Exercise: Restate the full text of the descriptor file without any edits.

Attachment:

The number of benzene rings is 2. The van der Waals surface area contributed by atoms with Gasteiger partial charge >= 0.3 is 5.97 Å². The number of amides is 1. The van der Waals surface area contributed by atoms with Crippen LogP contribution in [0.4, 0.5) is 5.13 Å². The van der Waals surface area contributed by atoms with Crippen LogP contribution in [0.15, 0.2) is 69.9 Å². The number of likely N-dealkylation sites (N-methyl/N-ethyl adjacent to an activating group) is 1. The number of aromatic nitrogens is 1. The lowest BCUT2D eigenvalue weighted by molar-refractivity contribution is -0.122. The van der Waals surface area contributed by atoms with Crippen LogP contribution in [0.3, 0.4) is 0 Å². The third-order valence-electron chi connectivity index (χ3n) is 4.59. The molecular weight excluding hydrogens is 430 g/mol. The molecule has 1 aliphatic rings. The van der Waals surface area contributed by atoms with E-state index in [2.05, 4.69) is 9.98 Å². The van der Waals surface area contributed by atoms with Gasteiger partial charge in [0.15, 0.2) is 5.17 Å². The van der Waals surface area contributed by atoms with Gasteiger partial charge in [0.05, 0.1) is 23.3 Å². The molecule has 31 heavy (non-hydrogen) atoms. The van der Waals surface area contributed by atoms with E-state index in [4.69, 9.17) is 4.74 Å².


The number of benzene rings is 2. The van der Waals surface area contributed by atoms with Gasteiger partial charge >= 0.3 is 5.97 Å². The number of amides is 1. The van der Waals surface area contributed by atoms with Crippen LogP contribution in [0.4, 0.5) is 5.13 Å². The van der Waals surface area contributed by atoms with Crippen LogP contribution in [0.15, 0.2) is 69.9 Å². The number of likely N-dealkylation sites (N-methyl/N-ethyl adjacent to an activating group) is 1. The number of aromatic nitrogens is 1. The lowest BCUT2D eigenvalue weighted by molar-refractivity contribution is -0.122. The van der Waals surface area contributed by atoms with Crippen LogP contribution in [0.3, 0.4) is 0 Å². The third-order valence-electron chi connectivity index (χ3n) is 4.59. The molecular weight excluding hydrogens is 430 g/mol. The molecule has 1 aliphatic rings. The van der Waals surface area contributed by atoms with E-state index in [2.05, 4.69) is 9.98 Å². The van der Waals surface area contributed by atoms with Gasteiger partial charge in [0.15, 0.2) is 5.17 Å². The van der Waals surface area contributed by atoms with Gasteiger partial charge in [0.05, 0.1) is 23.3 Å². The molecule has 31 heavy (non-hydrogen) atoms. The van der Waals surface area contributed by atoms with E-state index in [4.69, 9.17) is 4.74 Å².